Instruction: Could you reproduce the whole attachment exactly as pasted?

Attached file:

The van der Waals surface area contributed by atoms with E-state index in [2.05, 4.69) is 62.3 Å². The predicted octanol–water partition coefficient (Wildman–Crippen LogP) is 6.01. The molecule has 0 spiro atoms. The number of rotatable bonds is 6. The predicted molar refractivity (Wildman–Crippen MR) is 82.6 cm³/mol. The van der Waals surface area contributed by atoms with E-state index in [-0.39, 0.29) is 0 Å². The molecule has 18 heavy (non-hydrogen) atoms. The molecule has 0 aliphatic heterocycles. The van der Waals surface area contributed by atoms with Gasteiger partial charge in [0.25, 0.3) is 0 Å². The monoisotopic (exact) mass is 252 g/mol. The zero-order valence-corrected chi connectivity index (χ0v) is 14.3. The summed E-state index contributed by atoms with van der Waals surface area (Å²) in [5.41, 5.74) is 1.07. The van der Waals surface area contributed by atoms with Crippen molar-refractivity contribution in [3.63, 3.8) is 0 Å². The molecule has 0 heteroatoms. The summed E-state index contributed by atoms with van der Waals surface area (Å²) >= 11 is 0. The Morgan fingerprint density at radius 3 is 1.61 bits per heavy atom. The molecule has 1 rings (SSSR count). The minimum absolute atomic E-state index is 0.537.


The van der Waals surface area contributed by atoms with E-state index in [2.05, 4.69) is 62.3 Å². The predicted octanol–water partition coefficient (Wildman–Crippen LogP) is 6.01. The molecule has 0 spiro atoms. The number of rotatable bonds is 6. The predicted molar refractivity (Wildman–Crippen MR) is 82.6 cm³/mol. The van der Waals surface area contributed by atoms with E-state index in [-0.39, 0.29) is 0 Å². The molecule has 18 heavy (non-hydrogen) atoms. The molecule has 0 aliphatic heterocycles. The van der Waals surface area contributed by atoms with Gasteiger partial charge in [0.25, 0.3) is 0 Å². The monoisotopic (exact) mass is 252 g/mol. The zero-order valence-corrected chi connectivity index (χ0v) is 14.3. The summed E-state index contributed by atoms with van der Waals surface area (Å²) in [5.41, 5.74) is 1.07. The van der Waals surface area contributed by atoms with Crippen molar-refractivity contribution in [3.63, 3.8) is 0 Å². The molecule has 0 heteroatoms. The summed E-state index contributed by atoms with van der Waals surface area (Å²) >= 11 is 0. The Morgan fingerprint density at radius 3 is 1.61 bits per heavy atom. The molecule has 1 rings (SSSR count). The minimum absolute atomic E-state index is 0.537.